One of the biggest challenges of modern servers is memory bandwidth. To that end, server designers are looking at MCR DIMMs or Multiplexer Combined Ranks DIMMs for the 2024-2025-era of servers (and beyond) to get around current memory bandwidth constraints. We wanted to get ahead of the trend and discuss the technology a bit more for our readers.
What is a MCR DIMM or Multiplexer Combined Ranks DIMM?
If you saw our recent Memory Bandwidth Per Core and Per Socket for Intel Xeon and AMD EPYC piece you may have seen the memory bandwidth challenge in servers.
CPUs continue to increase core density and it is a challenge for memory bandwidth to keep up. One innovation in the current generation of servers is DDR5 that we covered in Why DDR5 is Absolutely Necessary in Modern Servers.
There are three main ways server designers are solving for memory bandwidth challenges:
- Increase DDR speeds
- Increase DDR channels
- Increase sources of memory bandwidth (e.g. adding CXL devices)
- Use more specialized memory like HBM
That pursuit has led us to motherboards like this one from Gigabyte:
Here we have an AMD EPYC Genoa 2P platform with a full set of 48 DIMMs. As one can see, the sockets need to be offset by ~8-9 DIMMs because there is simply not enough room in a standard 19″ server to add DIMM slots. This type of configuration adds over 5 inches to a server making it a bit less practical. As a result, many AMD EPYC 9004 “Genoa” servers are 12 DIMM per socket designs as that is the maximum memory bandwidth configuration.
As CPU sockets get bigger, fitting even these 12 memory channels becomes difficult, so we are now at a point where server designers need a new way to expand memory bandwidth beyond just adding more DDR5 slots. Physically, adding more slots is near its limit.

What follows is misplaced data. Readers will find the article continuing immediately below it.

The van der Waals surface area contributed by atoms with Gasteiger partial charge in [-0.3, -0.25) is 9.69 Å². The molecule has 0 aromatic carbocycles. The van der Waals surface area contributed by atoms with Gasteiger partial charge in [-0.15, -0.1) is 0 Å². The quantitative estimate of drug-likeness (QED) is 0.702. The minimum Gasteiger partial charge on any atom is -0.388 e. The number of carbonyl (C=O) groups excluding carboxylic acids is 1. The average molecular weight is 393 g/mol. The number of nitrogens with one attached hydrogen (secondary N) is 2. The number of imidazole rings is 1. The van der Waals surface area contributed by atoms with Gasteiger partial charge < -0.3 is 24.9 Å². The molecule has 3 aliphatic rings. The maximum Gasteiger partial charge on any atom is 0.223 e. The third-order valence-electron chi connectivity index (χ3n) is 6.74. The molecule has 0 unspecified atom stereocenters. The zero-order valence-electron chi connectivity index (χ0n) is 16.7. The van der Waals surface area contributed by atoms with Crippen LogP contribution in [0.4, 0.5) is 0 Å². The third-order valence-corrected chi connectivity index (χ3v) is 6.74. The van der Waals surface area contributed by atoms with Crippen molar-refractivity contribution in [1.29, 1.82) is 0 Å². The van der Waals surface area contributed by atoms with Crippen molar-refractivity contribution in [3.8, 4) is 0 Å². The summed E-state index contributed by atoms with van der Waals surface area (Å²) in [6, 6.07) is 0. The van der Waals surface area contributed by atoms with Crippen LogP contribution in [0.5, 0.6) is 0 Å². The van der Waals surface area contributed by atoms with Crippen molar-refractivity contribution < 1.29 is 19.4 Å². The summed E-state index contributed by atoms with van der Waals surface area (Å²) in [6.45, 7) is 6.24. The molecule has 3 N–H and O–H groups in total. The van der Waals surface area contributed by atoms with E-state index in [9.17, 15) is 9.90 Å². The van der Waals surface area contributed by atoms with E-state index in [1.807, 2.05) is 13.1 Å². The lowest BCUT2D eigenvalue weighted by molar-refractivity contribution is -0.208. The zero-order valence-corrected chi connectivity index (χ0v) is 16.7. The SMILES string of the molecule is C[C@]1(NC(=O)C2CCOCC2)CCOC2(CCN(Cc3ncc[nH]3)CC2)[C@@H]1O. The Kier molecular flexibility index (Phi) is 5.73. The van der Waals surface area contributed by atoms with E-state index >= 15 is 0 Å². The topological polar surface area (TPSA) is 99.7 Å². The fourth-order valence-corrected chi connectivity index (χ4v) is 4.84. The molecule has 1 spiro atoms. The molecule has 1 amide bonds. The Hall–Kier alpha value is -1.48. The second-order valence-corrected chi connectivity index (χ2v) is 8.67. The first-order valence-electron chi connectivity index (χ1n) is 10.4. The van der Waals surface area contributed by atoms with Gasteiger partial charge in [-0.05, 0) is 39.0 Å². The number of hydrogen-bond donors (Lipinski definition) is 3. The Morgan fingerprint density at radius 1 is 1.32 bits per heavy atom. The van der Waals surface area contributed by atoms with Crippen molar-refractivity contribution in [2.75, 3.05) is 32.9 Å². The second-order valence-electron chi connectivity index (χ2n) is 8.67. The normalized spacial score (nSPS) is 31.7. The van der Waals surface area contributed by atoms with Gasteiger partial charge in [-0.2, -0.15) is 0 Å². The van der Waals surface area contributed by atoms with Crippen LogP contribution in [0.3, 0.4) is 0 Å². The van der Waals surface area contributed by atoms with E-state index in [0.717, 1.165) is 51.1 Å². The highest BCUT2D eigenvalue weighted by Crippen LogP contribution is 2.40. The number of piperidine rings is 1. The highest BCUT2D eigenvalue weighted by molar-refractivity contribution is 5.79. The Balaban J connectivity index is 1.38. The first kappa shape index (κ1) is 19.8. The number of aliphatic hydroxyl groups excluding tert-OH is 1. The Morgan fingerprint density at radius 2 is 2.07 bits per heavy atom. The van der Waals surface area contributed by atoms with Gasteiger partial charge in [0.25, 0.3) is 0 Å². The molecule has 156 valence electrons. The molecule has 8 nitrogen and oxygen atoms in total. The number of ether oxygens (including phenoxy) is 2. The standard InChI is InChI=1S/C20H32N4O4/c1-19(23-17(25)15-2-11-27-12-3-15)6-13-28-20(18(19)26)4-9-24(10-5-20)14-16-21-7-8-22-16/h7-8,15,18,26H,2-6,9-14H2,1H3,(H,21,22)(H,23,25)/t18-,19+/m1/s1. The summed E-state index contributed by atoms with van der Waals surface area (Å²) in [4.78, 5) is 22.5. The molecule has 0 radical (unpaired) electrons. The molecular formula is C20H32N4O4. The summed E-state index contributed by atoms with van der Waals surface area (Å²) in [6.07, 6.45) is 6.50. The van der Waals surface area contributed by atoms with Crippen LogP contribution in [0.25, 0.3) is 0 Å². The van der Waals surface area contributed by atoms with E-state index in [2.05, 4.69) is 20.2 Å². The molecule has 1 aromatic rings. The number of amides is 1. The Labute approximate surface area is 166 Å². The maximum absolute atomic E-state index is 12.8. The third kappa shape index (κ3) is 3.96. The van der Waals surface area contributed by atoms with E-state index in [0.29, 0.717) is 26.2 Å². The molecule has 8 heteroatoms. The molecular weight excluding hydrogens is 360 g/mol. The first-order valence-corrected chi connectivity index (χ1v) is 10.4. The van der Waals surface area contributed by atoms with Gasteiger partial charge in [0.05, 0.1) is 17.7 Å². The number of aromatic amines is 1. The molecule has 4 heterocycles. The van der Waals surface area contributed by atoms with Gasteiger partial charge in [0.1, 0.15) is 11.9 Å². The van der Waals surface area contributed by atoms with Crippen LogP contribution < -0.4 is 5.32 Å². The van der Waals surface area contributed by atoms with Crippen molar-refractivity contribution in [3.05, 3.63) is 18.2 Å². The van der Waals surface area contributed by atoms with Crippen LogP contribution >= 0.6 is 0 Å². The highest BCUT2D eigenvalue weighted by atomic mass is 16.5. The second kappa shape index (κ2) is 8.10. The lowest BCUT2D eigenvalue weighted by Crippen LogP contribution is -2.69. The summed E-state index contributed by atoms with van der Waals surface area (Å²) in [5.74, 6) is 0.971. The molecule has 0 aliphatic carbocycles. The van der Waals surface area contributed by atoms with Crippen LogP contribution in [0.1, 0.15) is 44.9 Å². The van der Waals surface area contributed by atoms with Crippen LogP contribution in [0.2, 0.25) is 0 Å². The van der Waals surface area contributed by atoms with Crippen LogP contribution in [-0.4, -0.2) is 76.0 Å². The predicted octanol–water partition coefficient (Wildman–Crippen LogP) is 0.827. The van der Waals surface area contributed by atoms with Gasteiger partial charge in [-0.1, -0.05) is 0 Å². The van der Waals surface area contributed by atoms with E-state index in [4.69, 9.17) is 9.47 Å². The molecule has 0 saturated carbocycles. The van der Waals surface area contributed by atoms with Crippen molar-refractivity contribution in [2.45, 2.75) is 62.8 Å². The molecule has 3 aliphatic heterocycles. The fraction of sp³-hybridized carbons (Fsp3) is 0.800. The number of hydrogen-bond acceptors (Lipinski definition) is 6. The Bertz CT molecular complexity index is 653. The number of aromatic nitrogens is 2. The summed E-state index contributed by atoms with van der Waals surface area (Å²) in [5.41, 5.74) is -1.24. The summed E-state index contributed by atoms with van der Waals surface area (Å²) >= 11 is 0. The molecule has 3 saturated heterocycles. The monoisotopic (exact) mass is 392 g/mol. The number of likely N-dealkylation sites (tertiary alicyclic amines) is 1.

As a result, the next generation of DDR5 memory will be MCR DIMMs. SK hynix announced its DDR5 MCR DIMM at the end of 2022, but the impact is going to be felt in 2024/ 2025 and later.
MCR DIMMs are able to simultaneously operate two ranks and deliver 128bytes to a CPU (64 bytes from each rank) roughly doubling the performance per DIMM. The MCR DIMM utilizes a data buffer on the modules to help combine transfers from each rank.
While the current DDR5 is 4.8Gbps, the MCR DIMM is being targeted at 8Gbps as a starting point, and going up from there. While we will get an interim step in DDR5 speeds in 2023 and early 2024, this is going to be an enormous jump for servers in late 2024 and into 2025.
While NVIDIA’s Grace Superchip Features 144 Cores 960GB of RAM and 128 PCIe Gen5 Lanes along with almost 1TB/s of memory bandwidth, it is using LPDDR5X memory and thus is limited in capacity. MCR DIMMs should allow standard server processors to continue increasing memory capacity while also achieving well over that 1TB/s of memory bandwidth in dual-socket servers.
Aside from MCR DIMMs, we expect CXL Memory Expansion to be more commonplace by 2025, adding additional memory bandwidth, albeit at a higher latency.